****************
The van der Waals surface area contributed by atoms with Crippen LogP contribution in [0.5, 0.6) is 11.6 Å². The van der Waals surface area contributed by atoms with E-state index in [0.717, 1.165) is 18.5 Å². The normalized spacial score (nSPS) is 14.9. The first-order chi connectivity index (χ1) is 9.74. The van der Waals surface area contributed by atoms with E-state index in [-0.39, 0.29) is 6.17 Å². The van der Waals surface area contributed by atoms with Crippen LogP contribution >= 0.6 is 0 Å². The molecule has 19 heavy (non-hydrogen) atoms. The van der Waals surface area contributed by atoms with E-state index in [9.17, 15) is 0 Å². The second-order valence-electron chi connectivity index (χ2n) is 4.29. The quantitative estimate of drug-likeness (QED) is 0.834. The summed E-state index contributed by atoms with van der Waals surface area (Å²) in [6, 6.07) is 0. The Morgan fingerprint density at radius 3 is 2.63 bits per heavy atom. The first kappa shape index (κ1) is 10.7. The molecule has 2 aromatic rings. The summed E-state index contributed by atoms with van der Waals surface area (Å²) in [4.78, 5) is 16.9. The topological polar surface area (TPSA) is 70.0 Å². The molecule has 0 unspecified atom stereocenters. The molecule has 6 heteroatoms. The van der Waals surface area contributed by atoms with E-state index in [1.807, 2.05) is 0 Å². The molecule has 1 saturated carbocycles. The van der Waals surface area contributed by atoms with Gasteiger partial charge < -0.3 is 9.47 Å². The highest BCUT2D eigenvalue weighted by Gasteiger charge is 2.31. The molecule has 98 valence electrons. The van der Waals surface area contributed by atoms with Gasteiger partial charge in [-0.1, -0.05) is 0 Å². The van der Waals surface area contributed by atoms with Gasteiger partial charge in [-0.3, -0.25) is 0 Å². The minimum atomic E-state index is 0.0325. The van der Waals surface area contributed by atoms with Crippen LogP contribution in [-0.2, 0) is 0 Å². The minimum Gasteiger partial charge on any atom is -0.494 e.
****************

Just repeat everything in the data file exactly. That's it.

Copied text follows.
The van der Waals surface area contributed by atoms with Crippen LogP contribution in [0.5, 0.6) is 11.6 Å². The van der Waals surface area contributed by atoms with E-state index in [0.717, 1.165) is 18.5 Å². The normalized spacial score (nSPS) is 14.9. The first-order chi connectivity index (χ1) is 9.74. The van der Waals surface area contributed by atoms with E-state index in [-0.39, 0.29) is 6.17 Å². The van der Waals surface area contributed by atoms with Crippen LogP contribution >= 0.6 is 0 Å². The molecule has 19 heavy (non-hydrogen) atoms. The van der Waals surface area contributed by atoms with E-state index in [9.17, 15) is 0 Å². The second-order valence-electron chi connectivity index (χ2n) is 4.29. The quantitative estimate of drug-likeness (QED) is 0.834. The summed E-state index contributed by atoms with van der Waals surface area (Å²) in [6, 6.07) is 0. The Morgan fingerprint density at radius 3 is 2.63 bits per heavy atom. The first kappa shape index (κ1) is 10.7. The molecule has 2 aromatic rings. The summed E-state index contributed by atoms with van der Waals surface area (Å²) in [4.78, 5) is 16.9. The topological polar surface area (TPSA) is 70.0 Å². The molecule has 0 unspecified atom stereocenters. The molecule has 6 heteroatoms. The van der Waals surface area contributed by atoms with E-state index in [1.807, 2.05) is 0 Å². The molecule has 1 saturated carbocycles. The van der Waals surface area contributed by atoms with Gasteiger partial charge < -0.3 is 9.47 Å². The highest BCUT2D eigenvalue weighted by Gasteiger charge is 2.31. The molecule has 98 valence electrons. The van der Waals surface area contributed by atoms with Gasteiger partial charge in [-0.1, -0.05) is 0 Å². The van der Waals surface area contributed by atoms with Gasteiger partial charge in [-0.3, -0.25) is 0 Å². The minimum atomic E-state index is 0.0325. The van der Waals surface area contributed by atoms with Crippen LogP contribution in [-0.2, 0) is 0 Å². The minimum Gasteiger partial charge on any atom is -0.494 e.